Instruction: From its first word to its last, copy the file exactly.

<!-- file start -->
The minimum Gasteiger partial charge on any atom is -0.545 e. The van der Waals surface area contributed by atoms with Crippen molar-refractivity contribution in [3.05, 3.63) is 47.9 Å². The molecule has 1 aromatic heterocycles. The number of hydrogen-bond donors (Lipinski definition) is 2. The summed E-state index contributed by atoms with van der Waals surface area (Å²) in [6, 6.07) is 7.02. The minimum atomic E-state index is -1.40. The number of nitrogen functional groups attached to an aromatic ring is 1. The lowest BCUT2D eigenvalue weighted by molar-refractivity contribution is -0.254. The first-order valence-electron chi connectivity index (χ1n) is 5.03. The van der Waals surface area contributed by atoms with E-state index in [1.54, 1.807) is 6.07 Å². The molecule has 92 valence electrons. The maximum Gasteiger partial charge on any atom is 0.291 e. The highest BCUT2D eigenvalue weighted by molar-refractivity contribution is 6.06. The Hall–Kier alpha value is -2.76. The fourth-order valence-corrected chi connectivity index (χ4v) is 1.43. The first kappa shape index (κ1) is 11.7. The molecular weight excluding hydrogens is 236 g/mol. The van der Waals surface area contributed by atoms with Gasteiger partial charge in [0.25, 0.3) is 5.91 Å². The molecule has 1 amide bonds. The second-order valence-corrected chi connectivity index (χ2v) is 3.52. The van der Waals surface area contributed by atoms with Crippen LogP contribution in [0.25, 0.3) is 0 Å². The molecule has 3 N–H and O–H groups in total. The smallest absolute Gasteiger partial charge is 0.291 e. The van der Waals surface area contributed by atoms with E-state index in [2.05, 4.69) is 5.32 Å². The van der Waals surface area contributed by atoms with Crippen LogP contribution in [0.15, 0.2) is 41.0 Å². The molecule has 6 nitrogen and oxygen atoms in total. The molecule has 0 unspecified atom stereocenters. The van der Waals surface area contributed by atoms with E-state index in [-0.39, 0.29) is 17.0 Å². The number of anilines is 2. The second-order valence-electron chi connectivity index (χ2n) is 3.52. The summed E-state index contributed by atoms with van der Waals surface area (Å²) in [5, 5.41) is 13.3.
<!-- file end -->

The minimum Gasteiger partial charge on any atom is -0.545 e. The van der Waals surface area contributed by atoms with Crippen molar-refractivity contribution in [3.05, 3.63) is 47.9 Å². The molecule has 1 aromatic heterocycles. The number of hydrogen-bond donors (Lipinski definition) is 2. The summed E-state index contributed by atoms with van der Waals surface area (Å²) in [6, 6.07) is 7.02. The minimum atomic E-state index is -1.40. The number of nitrogen functional groups attached to an aromatic ring is 1. The lowest BCUT2D eigenvalue weighted by molar-refractivity contribution is -0.254. The first-order valence-electron chi connectivity index (χ1n) is 5.03. The van der Waals surface area contributed by atoms with E-state index in [1.54, 1.807) is 6.07 Å². The molecule has 92 valence electrons. The maximum Gasteiger partial charge on any atom is 0.291 e. The highest BCUT2D eigenvalue weighted by molar-refractivity contribution is 6.06. The Hall–Kier alpha value is -2.76. The fourth-order valence-corrected chi connectivity index (χ4v) is 1.43. The first kappa shape index (κ1) is 11.7. The molecular weight excluding hydrogens is 236 g/mol. The van der Waals surface area contributed by atoms with Gasteiger partial charge in [0.25, 0.3) is 5.91 Å². The molecule has 1 amide bonds. The second-order valence-corrected chi connectivity index (χ2v) is 3.52. The van der Waals surface area contributed by atoms with Crippen LogP contribution in [0.25, 0.3) is 0 Å². The molecule has 3 N–H and O–H groups in total. The smallest absolute Gasteiger partial charge is 0.291 e. The van der Waals surface area contributed by atoms with E-state index in [2.05, 4.69) is 5.32 Å². The van der Waals surface area contributed by atoms with Crippen LogP contribution in [0.15, 0.2) is 41.0 Å². The molecule has 6 nitrogen and oxygen atoms in total. The molecule has 0 unspecified atom stereocenters. The van der Waals surface area contributed by atoms with E-state index in [-0.39, 0.29) is 17.0 Å². The number of anilines is 2. The second-order valence-electron chi connectivity index (χ2n) is 3.52. The summed E-state index contributed by atoms with van der Waals surface area (Å²) in [5, 5.41) is 13.3.